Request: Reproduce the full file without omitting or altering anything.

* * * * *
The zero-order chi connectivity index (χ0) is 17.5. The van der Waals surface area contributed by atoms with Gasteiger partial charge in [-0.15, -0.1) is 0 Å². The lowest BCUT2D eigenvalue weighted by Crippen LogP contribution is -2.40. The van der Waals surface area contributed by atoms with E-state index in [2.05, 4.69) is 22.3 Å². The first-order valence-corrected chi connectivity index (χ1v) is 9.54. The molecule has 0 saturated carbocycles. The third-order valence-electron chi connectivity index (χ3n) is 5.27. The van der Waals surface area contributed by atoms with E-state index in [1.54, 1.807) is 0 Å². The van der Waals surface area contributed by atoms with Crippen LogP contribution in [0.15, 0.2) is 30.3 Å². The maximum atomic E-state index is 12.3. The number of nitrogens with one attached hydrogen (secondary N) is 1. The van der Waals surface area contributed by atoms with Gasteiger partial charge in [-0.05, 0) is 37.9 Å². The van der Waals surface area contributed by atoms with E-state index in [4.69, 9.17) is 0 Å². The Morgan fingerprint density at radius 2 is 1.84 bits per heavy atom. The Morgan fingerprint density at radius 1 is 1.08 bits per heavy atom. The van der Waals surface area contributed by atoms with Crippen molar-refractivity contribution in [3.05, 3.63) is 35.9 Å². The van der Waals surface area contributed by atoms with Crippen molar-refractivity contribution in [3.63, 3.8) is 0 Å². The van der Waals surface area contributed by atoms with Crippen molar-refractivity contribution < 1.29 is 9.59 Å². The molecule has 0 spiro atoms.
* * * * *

The zero-order chi connectivity index (χ0) is 17.5. The van der Waals surface area contributed by atoms with Gasteiger partial charge in [-0.15, -0.1) is 0 Å². The lowest BCUT2D eigenvalue weighted by Crippen LogP contribution is -2.40. The van der Waals surface area contributed by atoms with E-state index in [2.05, 4.69) is 22.3 Å². The first-order valence-corrected chi connectivity index (χ1v) is 9.54. The molecule has 0 saturated carbocycles. The third-order valence-electron chi connectivity index (χ3n) is 5.27. The van der Waals surface area contributed by atoms with E-state index in [1.54, 1.807) is 0 Å². The van der Waals surface area contributed by atoms with Crippen LogP contribution in [0.15, 0.2) is 30.3 Å². The maximum atomic E-state index is 12.3. The number of nitrogens with one attached hydrogen (secondary N) is 1. The van der Waals surface area contributed by atoms with Gasteiger partial charge in [-0.05, 0) is 37.9 Å². The van der Waals surface area contributed by atoms with E-state index in [4.69, 9.17) is 0 Å². The Morgan fingerprint density at radius 2 is 1.84 bits per heavy atom. The Morgan fingerprint density at radius 1 is 1.08 bits per heavy atom. The van der Waals surface area contributed by atoms with Crippen molar-refractivity contribution in [3.05, 3.63) is 35.9 Å². The van der Waals surface area contributed by atoms with Crippen molar-refractivity contribution in [3.63, 3.8) is 0 Å². The van der Waals surface area contributed by atoms with Crippen molar-refractivity contribution < 1.29 is 9.59 Å². The molecule has 0 spiro atoms.